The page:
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THOSE who cannot take pleasure in the contemplation of a character from its intrinsic purity and gentleness, will find little that is interesting in the life of the author of THE SABBATH. It is a story which has much to whisper to the heart, but which never once astounds the mind,-in which a character of great moral worth, adorned with the captivations of genius, is all in all: the incidents are but a naked chronicle of the every-day events of many a good man's life. But genius is ever true to itself. The memoir of " one John Milton, an old blind schoolmaster,” or of William Cowper, a shy nervous man, driven into obscurity from mere incapacity for the most ordinary business of life, has been perused with more fervent admiration, and with infinitely more affectionate interest, than were ever accorded to the narrative of Marlborough's career, or Napoleon's splendid achievements.
" The Sabbath” is peculiarly one of those productions which invite to closer intimacy with the author. It reveals so much of a mind of excellence, and a heart glowing with kindness, that no one ever perused it with any tolerable perception of its beau. ties, without longing to hear all that can be told of the personal character, domestic habits, and private pursuits of the writer ; and this, because in every varied image and sentiment it gives the promise of delight and advantage in the nearer contemplation of an intellect so gifted, united to a nature so pure and affectionate.
James Grahame was born in Glasgow, on the 22d of April 1765. His father was a writer (attorney) in that city, in respectable business, possessed of some attainments in literature, and a worthy and benevolent man. His mother was of kindred excellence; and her early lessons of piety sunk deeply into the susceptible mind of her son.
There was a numerous family; and it was one of affection and domestic happiness.
Grahame received that education which appears best fitted to train a human being for happiness and virtue in this life, and for immortality in a better. He attended the excellent schools and public classes of his native city, and lived under his father's roof, in the bosom of his own amiable family, where every virtuous affection was fostered, every evil propensity repressed, by pure example and tender vigilance. Such a mode of education is not more desirable in the result than delightful in the
progress; and there can be no doubt that Grahame's early years were very happily spent. He makes a very pleasing allusion to his own school-boy days in the BIRDS OF SCOTLAND, on first finding a yellow-hammer's nest :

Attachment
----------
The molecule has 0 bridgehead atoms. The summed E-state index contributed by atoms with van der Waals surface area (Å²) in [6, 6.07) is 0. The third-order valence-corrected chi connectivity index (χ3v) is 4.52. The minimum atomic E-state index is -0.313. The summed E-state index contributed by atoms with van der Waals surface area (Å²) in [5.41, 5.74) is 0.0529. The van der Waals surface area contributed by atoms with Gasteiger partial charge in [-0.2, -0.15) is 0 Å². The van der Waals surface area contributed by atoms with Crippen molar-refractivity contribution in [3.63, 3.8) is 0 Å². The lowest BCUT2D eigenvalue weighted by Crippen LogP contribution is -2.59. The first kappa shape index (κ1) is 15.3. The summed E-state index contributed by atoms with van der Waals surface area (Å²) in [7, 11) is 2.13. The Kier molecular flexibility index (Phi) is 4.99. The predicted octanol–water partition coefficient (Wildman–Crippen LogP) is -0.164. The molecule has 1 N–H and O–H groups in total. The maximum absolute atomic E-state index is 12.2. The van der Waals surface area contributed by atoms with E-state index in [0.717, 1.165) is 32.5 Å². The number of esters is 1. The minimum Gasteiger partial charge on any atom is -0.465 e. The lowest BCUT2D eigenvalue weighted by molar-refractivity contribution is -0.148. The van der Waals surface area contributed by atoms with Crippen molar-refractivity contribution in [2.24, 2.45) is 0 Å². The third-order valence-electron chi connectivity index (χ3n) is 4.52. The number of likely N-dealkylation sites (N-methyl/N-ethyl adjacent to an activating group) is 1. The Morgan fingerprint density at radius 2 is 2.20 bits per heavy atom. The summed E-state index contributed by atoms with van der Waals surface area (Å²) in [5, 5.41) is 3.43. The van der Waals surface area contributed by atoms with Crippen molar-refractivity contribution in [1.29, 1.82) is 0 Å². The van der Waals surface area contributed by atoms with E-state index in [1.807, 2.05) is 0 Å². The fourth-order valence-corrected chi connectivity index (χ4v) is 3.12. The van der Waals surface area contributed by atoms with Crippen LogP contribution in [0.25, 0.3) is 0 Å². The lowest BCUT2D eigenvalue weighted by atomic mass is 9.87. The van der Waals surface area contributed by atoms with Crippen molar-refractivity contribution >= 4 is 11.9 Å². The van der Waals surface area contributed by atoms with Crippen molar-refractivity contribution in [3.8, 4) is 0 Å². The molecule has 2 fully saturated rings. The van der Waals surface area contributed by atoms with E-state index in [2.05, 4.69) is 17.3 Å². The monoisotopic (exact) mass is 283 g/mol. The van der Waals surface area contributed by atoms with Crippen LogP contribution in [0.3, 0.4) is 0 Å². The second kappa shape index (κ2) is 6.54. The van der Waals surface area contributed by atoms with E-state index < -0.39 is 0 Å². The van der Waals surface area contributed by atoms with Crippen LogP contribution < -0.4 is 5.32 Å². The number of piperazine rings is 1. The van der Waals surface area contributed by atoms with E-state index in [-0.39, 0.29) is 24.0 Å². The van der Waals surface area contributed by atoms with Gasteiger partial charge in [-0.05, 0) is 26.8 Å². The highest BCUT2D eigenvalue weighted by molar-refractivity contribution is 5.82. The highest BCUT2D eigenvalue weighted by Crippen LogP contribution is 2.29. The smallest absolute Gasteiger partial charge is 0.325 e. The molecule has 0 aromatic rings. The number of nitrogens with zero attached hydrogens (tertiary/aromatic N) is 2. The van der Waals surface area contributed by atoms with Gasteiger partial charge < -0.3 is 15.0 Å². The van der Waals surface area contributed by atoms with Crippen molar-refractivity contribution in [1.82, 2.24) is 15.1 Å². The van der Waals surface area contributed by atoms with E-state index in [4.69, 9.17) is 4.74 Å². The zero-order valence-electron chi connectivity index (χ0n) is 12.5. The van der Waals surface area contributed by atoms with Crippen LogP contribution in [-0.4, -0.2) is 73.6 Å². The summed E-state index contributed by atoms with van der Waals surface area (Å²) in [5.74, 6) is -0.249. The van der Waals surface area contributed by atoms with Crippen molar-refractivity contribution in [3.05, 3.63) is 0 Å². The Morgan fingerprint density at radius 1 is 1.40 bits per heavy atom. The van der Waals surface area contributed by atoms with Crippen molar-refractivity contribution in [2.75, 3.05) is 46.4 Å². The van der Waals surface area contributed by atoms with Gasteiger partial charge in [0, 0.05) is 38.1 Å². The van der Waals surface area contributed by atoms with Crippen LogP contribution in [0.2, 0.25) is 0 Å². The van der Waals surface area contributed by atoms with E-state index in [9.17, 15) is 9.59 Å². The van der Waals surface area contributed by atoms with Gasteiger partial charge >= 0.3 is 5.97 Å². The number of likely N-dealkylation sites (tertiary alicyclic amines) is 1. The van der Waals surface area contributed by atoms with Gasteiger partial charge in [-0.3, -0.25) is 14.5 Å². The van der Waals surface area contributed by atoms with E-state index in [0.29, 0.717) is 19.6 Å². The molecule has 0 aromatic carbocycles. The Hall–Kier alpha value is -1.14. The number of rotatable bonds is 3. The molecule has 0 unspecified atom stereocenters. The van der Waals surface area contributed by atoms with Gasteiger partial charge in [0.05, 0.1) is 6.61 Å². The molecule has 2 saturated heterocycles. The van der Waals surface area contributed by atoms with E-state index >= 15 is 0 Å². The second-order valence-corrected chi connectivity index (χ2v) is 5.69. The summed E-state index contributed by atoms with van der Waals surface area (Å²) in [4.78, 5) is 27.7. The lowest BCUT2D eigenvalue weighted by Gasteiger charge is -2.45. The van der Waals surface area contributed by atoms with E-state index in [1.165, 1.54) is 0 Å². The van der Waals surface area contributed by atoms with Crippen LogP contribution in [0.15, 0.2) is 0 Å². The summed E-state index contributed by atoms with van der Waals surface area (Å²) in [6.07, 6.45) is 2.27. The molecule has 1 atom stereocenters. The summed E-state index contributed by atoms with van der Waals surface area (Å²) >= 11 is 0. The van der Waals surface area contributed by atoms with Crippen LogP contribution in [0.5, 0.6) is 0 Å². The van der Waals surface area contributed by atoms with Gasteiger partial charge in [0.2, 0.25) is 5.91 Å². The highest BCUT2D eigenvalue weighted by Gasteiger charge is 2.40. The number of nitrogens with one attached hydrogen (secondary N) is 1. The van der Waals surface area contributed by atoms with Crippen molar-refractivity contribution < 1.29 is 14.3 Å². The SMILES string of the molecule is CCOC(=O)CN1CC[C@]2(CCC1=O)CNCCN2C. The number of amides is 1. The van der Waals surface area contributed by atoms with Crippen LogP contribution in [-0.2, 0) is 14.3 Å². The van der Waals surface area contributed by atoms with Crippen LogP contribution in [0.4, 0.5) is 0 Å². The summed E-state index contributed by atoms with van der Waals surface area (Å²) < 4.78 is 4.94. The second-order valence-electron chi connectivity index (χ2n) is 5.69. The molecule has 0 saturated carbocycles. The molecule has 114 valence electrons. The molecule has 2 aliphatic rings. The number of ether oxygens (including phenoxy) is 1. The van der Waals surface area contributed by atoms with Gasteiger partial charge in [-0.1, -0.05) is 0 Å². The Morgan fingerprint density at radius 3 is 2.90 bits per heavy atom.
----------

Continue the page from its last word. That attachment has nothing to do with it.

" I wandered blithe, Down to thy side, sweet CART, where 'cross the
stream A range of stones, below a shallow ford, Stood in the place of the now spanning arch; Up from that ford a little bank there was, With alder-copse and willow overgrown, Now worn away by mining winter floods; There, at a bramble root, sunk in the grass, The hidden prize, of withered field-straws formed, Well lined with many a coil of hair and moss, And in it laid five red-veined spheres, I found. The Syracusan's voice did not exclaim The grand Heureka, with more rapturous joy Than at that moment fluttered round my heart.”
In these solitary rambles of the boy the tastes of the man were laid.
The partiality of contemporary friendship, or the natural desire to find something marking in the early years of every man of distinguished talent, has attributed eminence in youthful scholarship to Grahame, though it is not evident that his classical attainments were ever more than respectable. A far less equivocal symptom of his youthful character, was the tender attachment with which his relatives regarded him. The softness and warmth of his fraternal feelings towards his elder sister, whose mind was cast in the same fine and delicate mould as his own, are very sweetly revealed in his affect
ing verses, written on revisiting Melrose Abbey after her death. This lady enjoyed the affectionate admiration of many, whom to please is true fame. She possessed the captivating gift of a beautiful voice ; and a youthful poet, who has since risen to high distinction, used, it is said, to call her “ the Angel of Music.” Her death was lamented in an elegy by Miss Cullen, the author of “ Home.”
In choosing the profession of law, Grahame sacrificed his own wishes to those of his father ; for, even at this early period of life, his inclination was for that sacred calling which he ultimately adopted, and to which, if such a thing can ever be affirined, he had a marked vocation. It is the natural wish of every father to see at least one of his sons rise to eminence in the profession which he himself has followed with honour and profit; and, though in nine cases out of ten a sensible parent is more capable of directing the choice of his son, than the youth can be of choosing for himself, this was one of the instances in which the father may act on an erroneous judgment. A very nice judgment is indeed requisite to discriminate between the transient vagaries of a boy's fancy, and the decided tendency of a marked character though discovered in the earliest youth. It appears to have been the capital error and misfortune of the poet's life, that he was forced on this ungenial pursuit.
Irksome years were wasted in it—the best years of life and it was fina abandoned. In compliance, however, with his father's desire, he went to Edinburgh, and was